5 Tips for Styling Your Wedding Stationery

There's nothing better than that moment when all of the pieces in a suite are printed and in your hands. It's so fun to see it all in real life instead of your computer screen. Styling them becomes this relaxing process (for me! ha) at the end of all the craziness and I love getting to show it all of to the (internet) world. Lining up all those lines and adding in cuttings from the yard, ah... i love it. So I wanted to share a few of my tips for styling your own if you are ever motivated to do so;)

Tips for stationery styling | A Fabulous Fete

These are a few of the basic steps I work through every time I pull a new suite out onto the table. Obviously it also involves your taste and style, but if I had to explain what works majority of the time, this would be it! To start...

1. Pull the main pieces you will be styling

This is (obviously) the invitation suite, but also remember the pieces that will round it out. That can be an envelope liner, place cards, coordinating envelopes or other pieces you may have designed as day of materials. Many times I switch out what the client actually used for something that ties back, color or style wise, to my site or brand. Since these images will be living on your feed as well as attracting new clients, I think it only makes sense for you to make those changes to make the entire suite a great fit.


2. I always start with the largest items. Usually an envelope that will lie open with a liner (as these will be covered with other layers) and longer/bulky items. These pieces usually start to create the "border" of your image; the lines that you won't style outside of when layering in more pieces.

3. Next I finish the "border" by layering in the other pieces of the suite. So you can see how the menu, map, invite and envelope create 4 corners and an imaginary rectangle I will work inside of later. Since I had a lot of white, I balanced out the heavy navy envelope with more color in a diagonal line moving your eye to the bottom right corner.

4. I use way more envelopes than necessary in a real life suite. I like the layers it adds as well as color. So once I have my main pieces placed is when I would start tucking in those extra pops of color. You can also do this with place cards or small flat cards.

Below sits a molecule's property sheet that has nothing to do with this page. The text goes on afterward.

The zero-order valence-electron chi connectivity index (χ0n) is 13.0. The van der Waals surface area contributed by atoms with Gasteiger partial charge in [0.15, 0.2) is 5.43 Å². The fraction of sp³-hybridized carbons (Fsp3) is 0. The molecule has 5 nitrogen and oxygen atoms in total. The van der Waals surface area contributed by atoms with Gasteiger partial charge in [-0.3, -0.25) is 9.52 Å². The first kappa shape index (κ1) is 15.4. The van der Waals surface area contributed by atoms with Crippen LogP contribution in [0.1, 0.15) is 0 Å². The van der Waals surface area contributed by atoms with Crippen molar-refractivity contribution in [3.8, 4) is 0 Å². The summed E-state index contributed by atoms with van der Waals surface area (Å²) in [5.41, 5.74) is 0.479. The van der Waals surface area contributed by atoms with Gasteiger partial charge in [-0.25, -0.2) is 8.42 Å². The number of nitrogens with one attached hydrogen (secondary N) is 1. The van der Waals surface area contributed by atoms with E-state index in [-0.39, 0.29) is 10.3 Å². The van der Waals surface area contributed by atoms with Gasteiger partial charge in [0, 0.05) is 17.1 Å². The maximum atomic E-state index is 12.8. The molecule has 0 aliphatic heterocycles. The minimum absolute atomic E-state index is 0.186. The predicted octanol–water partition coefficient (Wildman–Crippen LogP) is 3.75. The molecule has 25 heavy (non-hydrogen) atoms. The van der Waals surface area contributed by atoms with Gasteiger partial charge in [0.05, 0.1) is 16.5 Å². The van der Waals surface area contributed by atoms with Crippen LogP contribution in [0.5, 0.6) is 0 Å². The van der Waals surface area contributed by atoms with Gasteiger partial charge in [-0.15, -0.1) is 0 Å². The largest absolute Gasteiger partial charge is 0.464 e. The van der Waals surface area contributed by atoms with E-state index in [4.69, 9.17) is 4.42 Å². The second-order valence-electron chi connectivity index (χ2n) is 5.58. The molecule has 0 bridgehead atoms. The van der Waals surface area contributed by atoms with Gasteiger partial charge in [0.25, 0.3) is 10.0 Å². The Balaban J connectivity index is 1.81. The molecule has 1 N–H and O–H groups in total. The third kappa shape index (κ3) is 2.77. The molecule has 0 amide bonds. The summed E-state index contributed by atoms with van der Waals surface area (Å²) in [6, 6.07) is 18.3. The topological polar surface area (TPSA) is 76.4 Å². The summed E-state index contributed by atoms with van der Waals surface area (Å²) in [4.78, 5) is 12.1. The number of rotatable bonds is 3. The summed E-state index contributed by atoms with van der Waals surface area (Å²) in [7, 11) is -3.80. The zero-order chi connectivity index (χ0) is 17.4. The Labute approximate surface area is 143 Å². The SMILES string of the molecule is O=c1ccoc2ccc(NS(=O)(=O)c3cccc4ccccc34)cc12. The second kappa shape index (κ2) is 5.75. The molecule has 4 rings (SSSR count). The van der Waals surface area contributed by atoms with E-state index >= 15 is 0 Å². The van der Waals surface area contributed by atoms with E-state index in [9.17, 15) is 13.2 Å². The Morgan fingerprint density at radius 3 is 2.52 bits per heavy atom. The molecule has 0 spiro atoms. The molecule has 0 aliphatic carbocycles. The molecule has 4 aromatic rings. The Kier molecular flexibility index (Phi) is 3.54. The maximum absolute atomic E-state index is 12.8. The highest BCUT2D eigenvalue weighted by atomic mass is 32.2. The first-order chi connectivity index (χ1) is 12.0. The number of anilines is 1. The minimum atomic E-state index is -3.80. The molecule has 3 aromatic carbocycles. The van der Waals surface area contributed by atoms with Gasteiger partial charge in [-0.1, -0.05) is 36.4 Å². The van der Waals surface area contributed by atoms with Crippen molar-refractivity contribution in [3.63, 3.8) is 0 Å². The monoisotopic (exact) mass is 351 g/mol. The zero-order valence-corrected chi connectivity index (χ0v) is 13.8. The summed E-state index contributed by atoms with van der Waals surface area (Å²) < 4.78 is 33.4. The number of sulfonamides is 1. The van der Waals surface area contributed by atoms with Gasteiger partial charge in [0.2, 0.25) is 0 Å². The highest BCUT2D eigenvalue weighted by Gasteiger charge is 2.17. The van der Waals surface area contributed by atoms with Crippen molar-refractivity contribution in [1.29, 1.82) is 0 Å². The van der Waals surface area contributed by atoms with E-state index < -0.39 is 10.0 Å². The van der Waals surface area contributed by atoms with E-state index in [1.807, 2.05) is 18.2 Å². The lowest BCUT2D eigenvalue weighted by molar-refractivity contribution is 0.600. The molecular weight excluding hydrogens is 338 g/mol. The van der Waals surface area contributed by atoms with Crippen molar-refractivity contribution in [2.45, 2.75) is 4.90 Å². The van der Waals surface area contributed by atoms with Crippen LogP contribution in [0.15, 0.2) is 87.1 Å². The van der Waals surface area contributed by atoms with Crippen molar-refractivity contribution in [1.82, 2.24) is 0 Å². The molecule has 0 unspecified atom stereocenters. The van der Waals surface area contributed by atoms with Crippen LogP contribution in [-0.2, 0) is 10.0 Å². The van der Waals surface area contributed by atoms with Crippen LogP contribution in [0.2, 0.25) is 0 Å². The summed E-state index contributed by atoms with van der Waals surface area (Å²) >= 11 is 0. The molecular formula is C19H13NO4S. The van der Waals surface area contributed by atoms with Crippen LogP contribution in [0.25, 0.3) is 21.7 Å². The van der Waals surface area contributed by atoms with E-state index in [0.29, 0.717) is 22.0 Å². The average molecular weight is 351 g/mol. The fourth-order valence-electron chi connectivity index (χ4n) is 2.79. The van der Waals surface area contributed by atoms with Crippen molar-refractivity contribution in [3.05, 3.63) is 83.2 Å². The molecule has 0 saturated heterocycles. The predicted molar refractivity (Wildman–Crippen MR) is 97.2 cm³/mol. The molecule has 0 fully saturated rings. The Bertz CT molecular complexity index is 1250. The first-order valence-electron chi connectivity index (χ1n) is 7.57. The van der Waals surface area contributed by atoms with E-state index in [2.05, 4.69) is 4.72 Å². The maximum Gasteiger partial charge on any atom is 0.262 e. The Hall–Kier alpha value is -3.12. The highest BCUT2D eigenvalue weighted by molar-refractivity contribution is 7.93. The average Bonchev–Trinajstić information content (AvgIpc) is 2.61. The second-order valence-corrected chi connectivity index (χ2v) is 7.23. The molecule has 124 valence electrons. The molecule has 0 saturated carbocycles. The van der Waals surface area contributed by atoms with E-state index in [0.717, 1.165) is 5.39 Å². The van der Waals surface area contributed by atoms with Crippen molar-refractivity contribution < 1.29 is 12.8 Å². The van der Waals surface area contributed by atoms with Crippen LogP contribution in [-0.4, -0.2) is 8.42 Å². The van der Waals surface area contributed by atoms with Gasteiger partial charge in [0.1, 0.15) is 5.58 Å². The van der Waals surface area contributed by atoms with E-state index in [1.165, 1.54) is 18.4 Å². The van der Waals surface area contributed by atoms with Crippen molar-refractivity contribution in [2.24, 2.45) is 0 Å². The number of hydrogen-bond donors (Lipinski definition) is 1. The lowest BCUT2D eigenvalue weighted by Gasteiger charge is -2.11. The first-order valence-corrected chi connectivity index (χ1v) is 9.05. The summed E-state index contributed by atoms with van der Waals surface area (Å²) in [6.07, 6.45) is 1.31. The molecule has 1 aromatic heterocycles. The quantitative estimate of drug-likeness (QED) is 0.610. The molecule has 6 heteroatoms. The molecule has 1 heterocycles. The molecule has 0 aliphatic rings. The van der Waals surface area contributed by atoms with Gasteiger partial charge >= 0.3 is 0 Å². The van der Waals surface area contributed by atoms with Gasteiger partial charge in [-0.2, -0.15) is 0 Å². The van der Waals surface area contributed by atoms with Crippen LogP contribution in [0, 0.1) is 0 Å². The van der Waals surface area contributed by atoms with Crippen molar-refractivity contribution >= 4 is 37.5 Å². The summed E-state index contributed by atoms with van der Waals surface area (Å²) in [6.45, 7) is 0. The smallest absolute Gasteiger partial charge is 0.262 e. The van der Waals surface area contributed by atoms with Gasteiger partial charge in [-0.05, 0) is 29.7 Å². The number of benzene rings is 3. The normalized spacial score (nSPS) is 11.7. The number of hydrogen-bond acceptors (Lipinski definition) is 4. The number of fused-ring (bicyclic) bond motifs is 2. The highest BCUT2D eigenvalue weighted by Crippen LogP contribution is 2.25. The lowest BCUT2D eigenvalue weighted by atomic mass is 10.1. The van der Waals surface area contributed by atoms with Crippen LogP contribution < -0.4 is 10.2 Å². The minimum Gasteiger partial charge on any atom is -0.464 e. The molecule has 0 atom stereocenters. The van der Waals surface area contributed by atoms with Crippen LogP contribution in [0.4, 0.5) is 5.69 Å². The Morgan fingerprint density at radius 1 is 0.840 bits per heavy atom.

5. Finally, I tuck in pieces to create movement and break up the hard lines that the paper has created. I always have ribbon, small branches or flowers, corks, rings and scissors. The key in making these extra items work is ensuring they make sense in the image. These items should also be consistent in height. I try to steer clear of anything more than an inch or two higher than your board as it casts shadows and steals the focus from your paper pieces.

This is also the perfect time to balance out your image. Make sure one side isn't heavy in color, hard lines vs. soft curves or "messier" styling vs. rigidly lined up items, and fill in any white spaces that seem empty in comparison.

And last but not least... I always create faux envelopes as well as cover up (all or at least majority of) any personal addresses that were on printed pieces. I know I wouldn't want my address floating around on the internet so I think it's best that we take the same care with our clients.

That's it! Typically the process can take anywhere from 5 to 20 minutes... depending on how serious I am about it that day. Some suites just flow and others take a bit more planning to get all of the pieces to fit together like a puzzle. Hope this helps some of you looking for a few tips to take pictures of your own wedding suite or stationery!

Images by Sunny Kim